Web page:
Two former Astros with birthdays today ~
LHP Bobby Shantz (87)
In 16 seasons pitched between 1949 and 1964, Shantz went full circle, starting his career with the Philadelphia Athletics and ending it with the Philadelphia Phillies. In between, he pitched for the Kansas City Athletics, the Yankees, the Pirates, the Colt 45's, the Cardinals and the Cubs. In 1935 and two-thirds innings pitched, he was 119-99 over 171 starts with a lifetime ERA of 3.38 and WHIP of 1.260. He had 78 complete games, 15 shut-outs and 48 saves. Obtained from the Pirates as the 21st pick in the 1961 expansion draft, Shantz was only with the Colt 45's for 3 starts in 1962, in which he went 1-1 with a 1.31 ERA and a 0.968 WHIP, before being traded to the Cardinals. In addition to appearing in three All-Star games, he also won eight Gold Gloves and the 1952 AL MVP.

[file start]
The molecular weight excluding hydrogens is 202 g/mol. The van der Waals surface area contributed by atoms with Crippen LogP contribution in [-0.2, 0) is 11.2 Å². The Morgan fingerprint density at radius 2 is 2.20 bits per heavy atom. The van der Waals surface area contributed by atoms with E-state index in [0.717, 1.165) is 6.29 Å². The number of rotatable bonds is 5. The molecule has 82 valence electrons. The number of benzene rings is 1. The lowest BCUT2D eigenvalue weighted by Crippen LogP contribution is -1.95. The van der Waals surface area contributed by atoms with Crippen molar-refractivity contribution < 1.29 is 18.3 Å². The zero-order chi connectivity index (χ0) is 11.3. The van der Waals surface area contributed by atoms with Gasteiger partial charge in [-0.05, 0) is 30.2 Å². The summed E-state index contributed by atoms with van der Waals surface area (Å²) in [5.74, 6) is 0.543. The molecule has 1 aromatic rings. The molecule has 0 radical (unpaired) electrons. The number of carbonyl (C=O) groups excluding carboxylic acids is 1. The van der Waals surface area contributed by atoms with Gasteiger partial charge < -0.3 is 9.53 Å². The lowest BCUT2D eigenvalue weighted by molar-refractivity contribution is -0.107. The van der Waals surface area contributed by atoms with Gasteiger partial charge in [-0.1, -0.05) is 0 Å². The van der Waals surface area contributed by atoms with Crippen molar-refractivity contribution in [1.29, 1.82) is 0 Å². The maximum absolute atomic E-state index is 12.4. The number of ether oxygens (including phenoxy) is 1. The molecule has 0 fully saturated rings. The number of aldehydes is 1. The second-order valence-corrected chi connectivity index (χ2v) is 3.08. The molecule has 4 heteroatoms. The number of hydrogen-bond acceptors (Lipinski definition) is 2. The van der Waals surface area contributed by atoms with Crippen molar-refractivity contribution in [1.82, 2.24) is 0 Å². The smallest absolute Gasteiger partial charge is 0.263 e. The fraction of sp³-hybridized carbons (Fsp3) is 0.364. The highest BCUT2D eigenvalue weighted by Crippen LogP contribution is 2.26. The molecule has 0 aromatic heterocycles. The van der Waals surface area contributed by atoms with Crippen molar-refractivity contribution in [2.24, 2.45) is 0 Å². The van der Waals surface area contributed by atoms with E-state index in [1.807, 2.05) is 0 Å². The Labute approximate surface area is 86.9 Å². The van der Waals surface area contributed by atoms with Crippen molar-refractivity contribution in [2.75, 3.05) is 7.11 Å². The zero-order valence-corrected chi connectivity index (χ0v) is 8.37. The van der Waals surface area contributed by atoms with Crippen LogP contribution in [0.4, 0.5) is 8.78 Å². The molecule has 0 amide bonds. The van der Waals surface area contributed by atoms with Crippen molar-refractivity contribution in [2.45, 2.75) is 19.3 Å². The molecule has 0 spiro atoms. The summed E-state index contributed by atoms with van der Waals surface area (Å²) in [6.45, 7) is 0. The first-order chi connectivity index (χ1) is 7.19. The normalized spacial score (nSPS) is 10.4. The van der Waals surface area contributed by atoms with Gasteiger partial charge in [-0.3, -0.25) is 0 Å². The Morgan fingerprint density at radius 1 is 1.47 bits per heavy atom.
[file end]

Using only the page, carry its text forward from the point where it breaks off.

C Rich Gedman (52)
After spending the majority of his career with Boston, Gedman only played one season with the Astros (1990) and was used primarily as a back-up catcher to Craig Biggio. He had a lifetime .252 batting average, .202 with the Astros.
More on Gedman from Wikipedia:
"1986 saw three of the highlights of Gedman's career. On April 29, he set the American League record for putouts by a catcher with 20, as Roger Clemens set the major league record for strikeouts in a nine-innings game against the Seattle Mariners. On April 30, he had 16 putouts for a total of 36 in two days, which is the most for a catcher in two consecutive games. Gedman was also selected to the All-Star Game that year, to go with his appearance in the 1985 game. But the peak of his career coincided with one of its lows in the 1986 World Series. In the bottom of the tenth inning of Game 6, with the Sox leading by one run with two outs, Kevin Mitchell on third and Mookie Wilson at bat, reliever Bob Stanley threw a pitch that Gedman failed to handle. It was scored as a wild pitch, but many considered it a Gedman passed ball. Mitchell came in to score, tying the game. Then, Wilson hit a ball that went through first baseman Bill Buckner's legs to win the game for the Mets. The Sox went on to lose the deciding game, and the series."